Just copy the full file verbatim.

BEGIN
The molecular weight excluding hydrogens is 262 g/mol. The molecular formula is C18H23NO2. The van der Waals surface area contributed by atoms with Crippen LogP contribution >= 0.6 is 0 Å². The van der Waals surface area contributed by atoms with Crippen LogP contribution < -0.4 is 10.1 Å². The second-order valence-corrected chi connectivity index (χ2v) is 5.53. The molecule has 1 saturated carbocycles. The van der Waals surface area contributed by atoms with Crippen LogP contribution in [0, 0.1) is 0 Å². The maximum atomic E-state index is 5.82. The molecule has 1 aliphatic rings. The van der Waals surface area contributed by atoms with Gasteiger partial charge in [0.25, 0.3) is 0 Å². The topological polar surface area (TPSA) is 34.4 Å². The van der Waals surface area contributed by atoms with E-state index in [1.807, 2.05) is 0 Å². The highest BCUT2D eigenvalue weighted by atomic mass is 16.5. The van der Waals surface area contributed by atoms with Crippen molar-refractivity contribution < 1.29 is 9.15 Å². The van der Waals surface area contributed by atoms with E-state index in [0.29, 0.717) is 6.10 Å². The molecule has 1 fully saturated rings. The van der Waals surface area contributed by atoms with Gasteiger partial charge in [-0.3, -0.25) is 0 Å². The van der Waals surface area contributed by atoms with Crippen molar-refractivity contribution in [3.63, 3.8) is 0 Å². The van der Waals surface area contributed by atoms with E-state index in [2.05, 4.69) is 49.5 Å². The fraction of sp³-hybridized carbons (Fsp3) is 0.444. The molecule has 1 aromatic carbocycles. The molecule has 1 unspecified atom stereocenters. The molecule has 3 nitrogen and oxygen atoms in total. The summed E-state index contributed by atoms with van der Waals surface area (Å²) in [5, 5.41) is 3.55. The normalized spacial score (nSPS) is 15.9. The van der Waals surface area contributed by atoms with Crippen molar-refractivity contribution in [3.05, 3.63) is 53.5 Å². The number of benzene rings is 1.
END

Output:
The molecular weight excluding hydrogens is 262 g/mol. The molecular formula is C18H23NO2. The van der Waals surface area contributed by atoms with Crippen LogP contribution >= 0.6 is 0 Å². The van der Waals surface area contributed by atoms with Crippen LogP contribution < -0.4 is 10.1 Å². The second-order valence-corrected chi connectivity index (χ2v) is 5.53. The molecule has 1 saturated carbocycles. The van der Waals surface area contributed by atoms with Crippen LogP contribution in [0, 0.1) is 0 Å². The maximum atomic E-state index is 5.82. The molecule has 1 aliphatic rings. The van der Waals surface area contributed by atoms with Gasteiger partial charge in [0.25, 0.3) is 0 Å². The topological polar surface area (TPSA) is 34.4 Å². The van der Waals surface area contributed by atoms with E-state index in [1.807, 2.05) is 0 Å². The highest BCUT2D eigenvalue weighted by atomic mass is 16.5. The van der Waals surface area contributed by atoms with Crippen molar-refractivity contribution < 1.29 is 9.15 Å². The van der Waals surface area contributed by atoms with E-state index in [0.29, 0.717) is 6.10 Å². The molecule has 1 fully saturated rings. The van der Waals surface area contributed by atoms with Gasteiger partial charge in [-0.3, -0.25) is 0 Å². The van der Waals surface area contributed by atoms with Crippen molar-refractivity contribution in [3.63, 3.8) is 0 Å². The van der Waals surface area contributed by atoms with E-state index in [2.05, 4.69) is 49.5 Å². The fraction of sp³-hybridized carbons (Fsp3) is 0.444. The molecule has 1 aromatic carbocycles. The molecule has 1 unspecified atom stereocenters. The molecule has 3 nitrogen and oxygen atoms in total. The summed E-state index contributed by atoms with van der Waals surface area (Å²) in [5, 5.41) is 3.55. The normalized spacial score (nSPS) is 15.9. The van der Waals surface area contributed by atoms with Crippen molar-refractivity contribution in [3.05, 3.63) is 53.5 Å². The number of benzene rings is 1.